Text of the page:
Renowned photographer Kyle Cassidy opens Tarleton’s Speaker Symposium

The Tarleton Speaker Symposium Series

The Tarleton Speaker Symposium Series

FOR IMMEDIATE RELEASE
Wednesday, September 19, 2018

STEPHENVILLE, Texas — Renowned photographer Kyle Cassidy comes to Tarleton State University as part of the ongoing Speaker Symposium Series to discuss his career, librarians, guns and unusual people.

The free, public event takes place at 7:30 p.m. Tuesday, Sept. 25, in Room 116 of the O.A. Grant Humanities Building. Cassidy’s guest lecture is the first installment of this year’s Speaker Symposium Series at Tarleton’s Stephenville campus.

Since the 1990s, Cassidy has been documenting American culture through his camera lens. He has photographed goths, punks, politicians, metalheads, the Dalai Lama, scholars and oil workers, in addition to less prosaic subjects. In recent years, his projects have extended abroad to Romania, where he captured the lives of homeless orphans living in sewers; and to Egypt, where he reported on contemporary archaeological excavations.

His publications include several books on information technology as well as a regular appearance as contributing editor for Videomakermagazine. His Photo-A-Week blog (www.kylecassidy.com) was one of the first photo blogs on the Internet and has an average of more than 150,000 visitors a week, and he also maintains a relatively exciting twitter feed @kylecassidy.

In 2014, Cassidy published a photo essay on Slate.com called “This is What a Librarian Looks Like,” a montage of portraits and a tribute to librarians. It quickly became one of the most popular photo essays Slate has ever run.

Since then, Cassidy has made it his mission to remind us of how essential librarians and libraries are to our communities. His subjects are men and women of all ages, backgrounds and personal style — from pink hair and leather jackets to button-downs and blazers. In short, not necessarily what one thinks a librarian looks like. The nearly 220 librarians photographed also share their personal thoughts on what it means to be a librarian.

Cassidy’s work has appeared in the New York TimesVanity Fair, the Sunday Times of LondonMarie ClaireSpin, CNN, the L.A. TimesEntertainment WeeklyTimeNewsweek, the New York Post and the usual list of various other publications.

His documentary photography book Armed America: Portraits of Gun Owners in Their Homes was awarded amazon.com’s “Best 100 Books of 2007” and “Best 10 Art Books of 2007” medals.War Paint: Tattoo Culture and the Armed Forces features the body art of American service men and women. In 2015 he photographed Geek Knits, written by Joan of Dark which features knitting projects modeled by geek celebrities.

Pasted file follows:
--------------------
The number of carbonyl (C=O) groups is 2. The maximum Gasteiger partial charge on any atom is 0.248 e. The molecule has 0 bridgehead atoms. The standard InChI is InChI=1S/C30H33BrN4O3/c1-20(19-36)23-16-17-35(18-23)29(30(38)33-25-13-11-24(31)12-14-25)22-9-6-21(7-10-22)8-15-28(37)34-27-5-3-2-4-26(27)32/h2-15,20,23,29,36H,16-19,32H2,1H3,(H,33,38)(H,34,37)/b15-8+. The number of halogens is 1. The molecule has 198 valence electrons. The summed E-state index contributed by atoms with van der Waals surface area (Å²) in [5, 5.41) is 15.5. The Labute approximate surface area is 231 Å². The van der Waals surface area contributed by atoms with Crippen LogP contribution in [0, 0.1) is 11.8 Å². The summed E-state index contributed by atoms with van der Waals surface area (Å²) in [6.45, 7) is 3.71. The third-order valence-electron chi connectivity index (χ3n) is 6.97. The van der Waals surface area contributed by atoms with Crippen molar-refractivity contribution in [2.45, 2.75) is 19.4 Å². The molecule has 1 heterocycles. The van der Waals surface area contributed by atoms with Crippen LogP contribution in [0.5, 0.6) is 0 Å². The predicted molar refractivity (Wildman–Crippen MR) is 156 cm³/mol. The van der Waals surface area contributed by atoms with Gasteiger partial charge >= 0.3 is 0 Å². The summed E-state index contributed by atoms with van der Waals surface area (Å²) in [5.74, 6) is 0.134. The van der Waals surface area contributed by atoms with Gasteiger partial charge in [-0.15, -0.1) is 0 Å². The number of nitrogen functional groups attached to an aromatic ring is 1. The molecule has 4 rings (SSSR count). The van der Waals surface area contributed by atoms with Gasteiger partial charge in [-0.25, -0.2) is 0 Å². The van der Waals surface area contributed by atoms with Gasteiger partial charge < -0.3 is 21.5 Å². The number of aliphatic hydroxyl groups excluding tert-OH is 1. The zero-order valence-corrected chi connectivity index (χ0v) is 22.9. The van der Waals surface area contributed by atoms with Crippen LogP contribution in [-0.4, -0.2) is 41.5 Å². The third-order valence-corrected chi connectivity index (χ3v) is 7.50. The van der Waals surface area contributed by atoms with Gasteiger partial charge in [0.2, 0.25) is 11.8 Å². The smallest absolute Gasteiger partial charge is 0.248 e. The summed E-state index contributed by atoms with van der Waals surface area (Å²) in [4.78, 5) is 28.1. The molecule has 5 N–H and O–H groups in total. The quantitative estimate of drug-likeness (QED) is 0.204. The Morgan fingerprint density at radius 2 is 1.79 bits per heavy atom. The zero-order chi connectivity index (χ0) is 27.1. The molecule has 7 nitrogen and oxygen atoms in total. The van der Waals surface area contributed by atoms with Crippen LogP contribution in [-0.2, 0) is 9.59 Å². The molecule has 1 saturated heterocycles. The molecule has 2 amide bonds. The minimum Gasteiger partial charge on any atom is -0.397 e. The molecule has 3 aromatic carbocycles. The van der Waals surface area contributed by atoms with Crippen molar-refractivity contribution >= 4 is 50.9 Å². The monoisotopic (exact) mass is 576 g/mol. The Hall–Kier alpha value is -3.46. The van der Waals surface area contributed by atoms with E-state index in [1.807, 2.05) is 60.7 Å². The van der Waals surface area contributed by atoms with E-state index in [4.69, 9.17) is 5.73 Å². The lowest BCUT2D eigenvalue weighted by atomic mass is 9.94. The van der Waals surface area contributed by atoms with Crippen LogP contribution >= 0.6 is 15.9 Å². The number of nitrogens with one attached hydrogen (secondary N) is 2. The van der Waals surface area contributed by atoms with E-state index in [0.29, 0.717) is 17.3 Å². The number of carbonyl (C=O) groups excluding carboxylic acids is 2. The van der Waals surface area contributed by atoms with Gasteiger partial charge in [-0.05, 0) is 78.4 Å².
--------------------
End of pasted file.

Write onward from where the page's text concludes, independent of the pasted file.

Some of his viral photo essays included portraits of Occupy Wall Street protesters and the scientists behind the New Horizons mission to Pluto.

For more information about the Speaker Symposium Lecture Series and upcoming presenters, visit www.tarleton.edu/speakersymposium. For directions to Tarleton’s O.A. Grant Building and maps of the Stephenville campus, visit www.tarleton.edu/campus.

Tarleton, founding member of The Texas A&M University System, provides a student-focused, value-driven education marked by academic innovation and a dedication to transform today’s scholars into tomorrow’s leaders. It offers degree programs to more than 13,000 students at Stephenville, Fort Worth, Waco, Midlothian, RELLIS Academic Alliance in Bryan, and online, emphasizing real-world learning experiences that address societal needs while maintaining its core values of tradition, integrity, civility, excellence, leadership and service.

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Contact: Dr. Marcy Tanter, Speaker Symposium Series chair
254-968-9282
[email protected]

 

A founding member of The Texas A&M University System, Tarleton transforms generations by inspiring discovery, leadership and inclusion through teaching and research. Degree programs for almost 15,000 students in Stephenville, Fort Worth, Waco, Midlothian, A&M-RELLIS, and online emphasize real-world learning that addresses regional needs while sustaining the values of excellence, integrity and respect.